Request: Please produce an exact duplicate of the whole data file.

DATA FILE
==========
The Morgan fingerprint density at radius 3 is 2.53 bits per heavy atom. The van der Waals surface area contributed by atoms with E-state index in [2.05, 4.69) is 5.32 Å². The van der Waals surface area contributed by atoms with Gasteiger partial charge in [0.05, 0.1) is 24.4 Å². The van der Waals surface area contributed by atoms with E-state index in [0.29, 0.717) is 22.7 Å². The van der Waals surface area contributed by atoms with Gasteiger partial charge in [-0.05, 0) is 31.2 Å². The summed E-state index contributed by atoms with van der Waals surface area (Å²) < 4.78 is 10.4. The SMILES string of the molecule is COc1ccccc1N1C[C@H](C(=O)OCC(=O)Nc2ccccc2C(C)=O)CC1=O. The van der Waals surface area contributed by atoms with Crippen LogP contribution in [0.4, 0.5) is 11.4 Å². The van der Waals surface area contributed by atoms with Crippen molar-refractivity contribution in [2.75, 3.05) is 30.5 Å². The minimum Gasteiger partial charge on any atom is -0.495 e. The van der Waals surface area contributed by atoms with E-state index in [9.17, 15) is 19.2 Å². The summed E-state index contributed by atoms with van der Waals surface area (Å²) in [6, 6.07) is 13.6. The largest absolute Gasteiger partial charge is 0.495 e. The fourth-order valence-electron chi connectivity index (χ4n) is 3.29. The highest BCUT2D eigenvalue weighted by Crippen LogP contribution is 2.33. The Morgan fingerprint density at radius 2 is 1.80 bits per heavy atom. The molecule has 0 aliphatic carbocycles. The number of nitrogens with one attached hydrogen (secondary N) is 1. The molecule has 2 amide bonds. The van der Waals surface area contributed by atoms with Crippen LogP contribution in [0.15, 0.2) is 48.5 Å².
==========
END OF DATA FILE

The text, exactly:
The Morgan fingerprint density at radius 3 is 2.53 bits per heavy atom. The van der Waals surface area contributed by atoms with E-state index in [2.05, 4.69) is 5.32 Å². The van der Waals surface area contributed by atoms with Gasteiger partial charge in [0.05, 0.1) is 24.4 Å². The van der Waals surface area contributed by atoms with E-state index in [0.29, 0.717) is 22.7 Å². The van der Waals surface area contributed by atoms with Gasteiger partial charge in [-0.05, 0) is 31.2 Å². The summed E-state index contributed by atoms with van der Waals surface area (Å²) < 4.78 is 10.4. The SMILES string of the molecule is COc1ccccc1N1C[C@H](C(=O)OCC(=O)Nc2ccccc2C(C)=O)CC1=O. The van der Waals surface area contributed by atoms with Crippen LogP contribution in [0.4, 0.5) is 11.4 Å². The van der Waals surface area contributed by atoms with Crippen molar-refractivity contribution in [2.75, 3.05) is 30.5 Å². The minimum Gasteiger partial charge on any atom is -0.495 e. The van der Waals surface area contributed by atoms with E-state index in [9.17, 15) is 19.2 Å². The summed E-state index contributed by atoms with van der Waals surface area (Å²) in [6, 6.07) is 13.6. The largest absolute Gasteiger partial charge is 0.495 e. The fourth-order valence-electron chi connectivity index (χ4n) is 3.29. The highest BCUT2D eigenvalue weighted by Crippen LogP contribution is 2.33. The Morgan fingerprint density at radius 2 is 1.80 bits per heavy atom. The molecule has 0 aliphatic carbocycles. The number of nitrogens with one attached hydrogen (secondary N) is 1. The molecule has 2 amide bonds. The van der Waals surface area contributed by atoms with Crippen LogP contribution in [0.15, 0.2) is 48.5 Å².